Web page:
Credit: Romain Veillon
Abandoned frescoes hint at the past lives of Europe's elite
When Romain Veillon went to Italy five years ago to photograph the country's abandoned mansions, he was struck by the forgotten frescoes covering most of the crumbling villas.
Lined with dust and surrounded by detritus, they covered corridors and filled entire rooms from floor to ceiling. Once vibrant colors had faded but the scenes were still clear and exuded a grandeur that the French photographer became obsessed with preserving.
"They were beautiful remainders of a golden era, completely left to rot and vanish," Veillon said on the phone from Paris. "I felt this urge to document them, before they're gone forever."
That urge turned into a recently published photographic series, titled The Imaginary Museum, which captures Veillon's expeditions to empty estates across Europe. Besides Italy, the photographer has traveled to France, Portugal and Ireland, researching historical palaces and homes once known for their art and friezes.
"Research is what took most of my time," he said. "I scoured online archives and books, and talked to countless locals and friends to help me locate some of the frescoes. Occasionally, though, I also just stumbled upon them: you'd be surprised by how many dilapidated Italian farms -- probably villas that were later repurposed -- hide stunning oil paintings."
The decaying homes reflect their former occupants' religious beliefs and personal preferences with scenes of tropical vegetation, bucolic landscapes and even exotic animals (Veillon was surprised to find the image of a monkey in one of the houses). Combined, they shed light on the tastes and inclinations of families who were once among Europe's elite.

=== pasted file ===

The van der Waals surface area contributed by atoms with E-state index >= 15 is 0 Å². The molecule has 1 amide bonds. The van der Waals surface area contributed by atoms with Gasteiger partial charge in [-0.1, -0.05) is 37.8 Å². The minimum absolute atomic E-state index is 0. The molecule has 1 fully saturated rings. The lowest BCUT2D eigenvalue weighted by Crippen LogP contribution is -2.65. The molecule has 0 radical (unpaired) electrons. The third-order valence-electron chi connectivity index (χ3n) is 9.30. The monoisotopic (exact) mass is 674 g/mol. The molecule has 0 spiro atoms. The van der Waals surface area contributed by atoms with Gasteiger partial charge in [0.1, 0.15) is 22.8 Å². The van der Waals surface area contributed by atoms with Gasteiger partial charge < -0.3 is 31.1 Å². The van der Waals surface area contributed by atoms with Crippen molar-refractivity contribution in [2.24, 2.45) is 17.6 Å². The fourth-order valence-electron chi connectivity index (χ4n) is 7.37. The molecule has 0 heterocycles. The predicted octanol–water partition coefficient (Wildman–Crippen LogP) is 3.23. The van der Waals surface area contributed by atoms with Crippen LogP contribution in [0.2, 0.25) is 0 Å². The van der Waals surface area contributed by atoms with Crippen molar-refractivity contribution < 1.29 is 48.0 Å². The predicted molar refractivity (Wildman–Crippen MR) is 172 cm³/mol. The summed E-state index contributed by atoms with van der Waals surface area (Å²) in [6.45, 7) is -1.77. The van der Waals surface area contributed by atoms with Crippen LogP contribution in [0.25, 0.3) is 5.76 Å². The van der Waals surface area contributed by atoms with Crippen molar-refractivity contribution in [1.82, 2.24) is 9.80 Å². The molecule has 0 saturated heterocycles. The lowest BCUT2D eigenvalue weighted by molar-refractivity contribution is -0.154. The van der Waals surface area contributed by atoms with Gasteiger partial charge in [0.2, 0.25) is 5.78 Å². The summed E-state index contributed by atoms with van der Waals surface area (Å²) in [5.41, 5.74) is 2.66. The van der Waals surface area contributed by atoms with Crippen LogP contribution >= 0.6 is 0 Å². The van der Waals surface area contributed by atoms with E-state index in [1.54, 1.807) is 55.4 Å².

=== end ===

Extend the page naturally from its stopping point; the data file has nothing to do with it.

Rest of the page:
For Veillon, they are also testament to the central role art played in the past. "These paintings show artistic canons we usually only associate with pieces in big-name institutions or famous castles and churches. They're telling of how important art was for people back then. They could easily be museum pieces too -- which is why their decay feels almost absurd."
To that end, the photo series aims to serve as an archive for posterity. "Some of the mansions I visited are slated for demolition, others have been damaged by graffiti and looters. Many are just left to waste away. With my photographs, their memory won't go completely lost."
Veillon has been fascinated with abandoned spaces since he was a child. Growing up, he used to explore forsaken structures near his house -- from his grandmother's older truck factory to abandoned swimming pools and buildings. He loved the thrill of it, but also learning about the stories and histories of each place.
When he became a professional photographer, he kept returning to the idea of derelict subjects, and eventually made it the core of his work. For the last eight years, he has immortalized everything from forgotten churches to deserted theme parks, empty hotels and decaying schools.
"Every time I enter an abandoned space, I feel both privileged to be able to witness what's left of it and sad that others won't be able to. It's a bittersweet condition."
That, he said, is all the truer for the frescoes. "They are masterpieces, and people don't even know of their existence. But what's also strange, to me, is the contrast between the liveliness they display and probably witnessed, and the eerie silence they've been plunged into."
The photographer says, while he wants other people to see and appreciate the frescoes, he'll never reveal their location. The Imaginary Museum is the closest most people will get to the real thing.
"It's a rule I follow with every project I do," he explained. "Too many times I've seen people trespassing empty sites only to steal objects, splatter them with street art, or 'be cool.' So yes, as much as I wish things were different, I'd rather keep them to myself than see them vandalized."
Veillon is returning to some of the first mansions he photographed, to see if the paintings are still there.
"The fact that they are surviving -- if and when they are -- is what is really exceptional about them to me. They are a pure representation of beauty -- even if they'll eventually disappear."
When they do disappear, Veillon wants their memory to be preserved in his photos, as a historical record to show future generations the everyday beauty of the past.
"Their purpose, in a way, is to be a memento mori: a reflection on mortality, life, and the ephemerality of it all."